Officials from Zimbabwe's Ministry of Industry and International Trade told
ZimOnline yesterday the regional summit will take place in the resort town
of Victoria Falls from November 25 to December 8, 2008.

Industry minister Obert Mpofu also confirmed the summit will take place in
Zimbabwe but refused to disclose further details on the matter. "I heard
that it's coming but I can't comment further," said Mpofu.

The summit had been initially set to take place in Victoria Falls in May but
was cancelled after state-sponsored violence engulfed the country following
President Robert Mugabe's loss to opposition leader Morgan Tsvangirai in a
first round presidential election in March.

The violence also forced Tsvangirai to pull out of the second round
presidential vote after more than 100 of his supporters were killed and
thousands of others displaced in the run up to the June 27 run-off election.
Mugabe went on to win the run-off poll uncontested.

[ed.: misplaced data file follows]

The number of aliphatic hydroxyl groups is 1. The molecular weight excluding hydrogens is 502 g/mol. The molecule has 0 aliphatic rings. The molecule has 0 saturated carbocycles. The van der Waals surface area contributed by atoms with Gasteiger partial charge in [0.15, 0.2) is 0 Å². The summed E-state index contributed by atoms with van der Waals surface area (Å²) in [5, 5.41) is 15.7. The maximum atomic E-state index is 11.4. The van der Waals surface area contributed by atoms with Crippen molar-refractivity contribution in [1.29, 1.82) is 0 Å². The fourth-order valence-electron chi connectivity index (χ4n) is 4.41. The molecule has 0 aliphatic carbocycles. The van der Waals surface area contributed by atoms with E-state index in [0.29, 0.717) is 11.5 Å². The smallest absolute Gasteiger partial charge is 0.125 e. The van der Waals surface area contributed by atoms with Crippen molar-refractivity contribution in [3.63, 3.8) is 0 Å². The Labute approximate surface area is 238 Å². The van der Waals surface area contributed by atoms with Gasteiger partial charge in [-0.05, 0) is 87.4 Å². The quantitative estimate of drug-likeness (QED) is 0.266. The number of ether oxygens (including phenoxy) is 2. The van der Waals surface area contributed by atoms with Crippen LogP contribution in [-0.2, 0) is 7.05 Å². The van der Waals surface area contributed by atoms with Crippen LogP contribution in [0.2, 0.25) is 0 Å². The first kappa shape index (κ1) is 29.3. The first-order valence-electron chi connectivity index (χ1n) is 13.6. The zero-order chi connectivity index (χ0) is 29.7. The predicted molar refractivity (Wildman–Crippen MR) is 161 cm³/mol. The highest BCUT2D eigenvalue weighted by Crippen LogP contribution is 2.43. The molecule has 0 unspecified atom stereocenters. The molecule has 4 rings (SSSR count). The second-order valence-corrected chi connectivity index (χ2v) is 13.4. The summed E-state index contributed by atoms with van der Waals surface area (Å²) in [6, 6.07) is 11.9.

In postponing the summit at the peak of political violence in May, COMESA
had said it was doing so to give Zimbabwe time to conclude its electoral

The COMESA seeks to promote regional economic integration through trade and
investment. It boasts 19 member countries, which represent a market of 319
million inhabitants.

Total trade between member countries adds up to about US$159 billion per
year. The regional body has a gross domestic product of US$275 billion a

Zimbabwe was a major player in COMESA before its economy disintegrated over
the past decade due to what critics say are Mugabe's wrong economic policies
and political repression.

The power-sharing deal signed by Mugabe, Tsvangirai and another opposition
leader Arthur Mutambara is seen as the best opportunity yet for Zimbabwe to
end an acute recession that is seen in the world's highest inflation of 11
million percent, deepening poverty amid shortages of food and every basic
survival commodity.

However, the deal remains in limbo and at risk of unraveling after Mugabe
and Tsvangirai failed this week to agree on how to share key posts in the
proposed unity government. - ZimOnline